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Quantum dissipation and decoherence of collective excitations in metallic nanoparticles

Abstract : The excitation of a nanoparticle by a laser pulse creates a collective mode of the electrons, the so-called surface plasmon. It decays because of surface effects and electron-electron interactions, creating particle-hole excitations (Landau damping). The thermal equilibrium of the electronic system is reached after about hundred femtoseconds, and only on a much larger time scale, the electron-phonon interactions permit the relaxation of the electronic energy to the ionic lattice.

Throughout this work we treat the metallic nanoparticle in the jellium approximation where the ionic structure is replaced by a continuous and homogeneous positive charge. Such an approximation allows to decompose the electronic Hamiltonian into a part associated with the electronic center of mass, a part describing the relative coordinates (treated here in the mean-field approximation), and finally a coupling between the two subsystems. The external laser field puts the center of mass into a coherent superposition of its ground and first excited state and thus creates a surface plasmon. The coupling between the center of mass and the relative coordinates causes decoherence and dissipation of this collective excitation.

We have developed a theoretical formalism well adapted to the study of this dissipation, which is the reduced-density-matrix formalism. Within the Markovian approximation, one is then able to solve analytically or numerically the corresponding equations. There are mainly two parameters which govern the surface plasmon dynamics: the decay rate of the plasmon, and the resonance frequency.

An experimentally accessible quantity is the photoabsorption cross section of the metallic cluster, where the surface plasmon excitation appears as a broad resonance spectrum. The width of the plasmon resonance peak is a quantity that one can determine in different manners. A numerical approach consists of the resolution of the time-dependent Kohn-Sham equations in the local density approximation. This yields the absorption spectrum for a given nanoparticle size, and one can then deduce the lifetime of the surface plasmon excitation. For nanoparticle sizes larger than approximately 1 nm, the width gamma of the peak follows Kawabata and Kubo's law which predicts that gamma is proportional to the inverse size of the nanoparticle. For sizes smaller than 1 nm, gamma presents oscillations as a function of the size, consistently with existing experimental data. By means of a semiclassical formalism, we have shown that those oscillations are due to the correlations of the density of states of the particles and holes in the nanoparticle. The semiclassical theory reproduces quantitatively the numerical calculations.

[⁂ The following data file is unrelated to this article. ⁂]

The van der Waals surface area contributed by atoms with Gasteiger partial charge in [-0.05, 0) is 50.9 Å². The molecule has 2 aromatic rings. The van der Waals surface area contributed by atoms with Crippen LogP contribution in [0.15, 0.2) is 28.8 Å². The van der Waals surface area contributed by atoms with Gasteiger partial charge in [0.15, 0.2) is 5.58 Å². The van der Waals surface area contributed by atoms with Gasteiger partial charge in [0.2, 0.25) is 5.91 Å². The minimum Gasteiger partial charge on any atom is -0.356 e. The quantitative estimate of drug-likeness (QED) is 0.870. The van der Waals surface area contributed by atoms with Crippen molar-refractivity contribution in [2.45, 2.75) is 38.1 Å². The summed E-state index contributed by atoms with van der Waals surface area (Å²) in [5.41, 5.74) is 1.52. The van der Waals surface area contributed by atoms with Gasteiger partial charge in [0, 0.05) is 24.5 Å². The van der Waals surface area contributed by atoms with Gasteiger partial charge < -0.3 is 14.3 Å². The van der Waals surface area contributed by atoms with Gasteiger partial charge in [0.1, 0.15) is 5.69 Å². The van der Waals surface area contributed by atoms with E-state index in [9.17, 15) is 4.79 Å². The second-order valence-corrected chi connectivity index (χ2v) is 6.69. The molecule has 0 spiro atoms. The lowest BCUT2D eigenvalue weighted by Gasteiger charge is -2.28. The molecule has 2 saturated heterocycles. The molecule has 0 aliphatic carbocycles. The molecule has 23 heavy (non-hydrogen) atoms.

In addition to the width, we have also addressed the value of the resonance frequency. The classical electromagnetic Mie theory gives for the resonance frequency of the surface plasmon the plasma frequency of the considered metal, divided by a geometrical factor. However, the experimentally observed frequency is redshifted relative to the classical frequency. One usually attributes this shift to the spill-out effect that we have calculated semiclassically. The electronic density of the ground state extends outside of the nanoparticle, resulting in the decrease of the electronic density inside the cluster compared to its bulk value. This has the consequence to redshift the resonance frequency. We have shown by means of perturbative calculations that the coupling to the electronic environment produces an additional redshift of the surface plasmon resonance. This phenomenon is analogous to the Lamb shift in atomic systems. Both effects, spill-out and Lamb shift, have to be taken into account in the description of the numerical and experimental results.

Furthermore, we have extended our semiclassical calculations of the linewidth of the surface plasmon peak, of the spill-out, and of the environment-induced shift to the case of finite temperatures. We have shown that when the temperature increases, there is a broadening of the lineshape of the surface plasmon, as well as an additional redshift of the resonance frequency compared to the zero-temperature case. Even though the effect of the temperature is weak, it is essential for the comprehension of the electronic thermalization in pump-probe experiments. The study of the effect of the temperature has allowed us to qualitatively explain the
differential transmission curves measured in time-resolved experiments.
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Submitted on : Wednesday, October 4, 2006 - 2:08:27 PM
Last modification on : Friday, October 23, 2020 - 4:38:13 PM
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Guillaume Weick. Quantum dissipation and decoherence of collective excitations in metallic nanoparticles. Condensed Matter [cond-mat]. Université Louis Pasteur - Strasbourg I; Universität Augsburg, 2006. English. ⟨tel-00103438⟩

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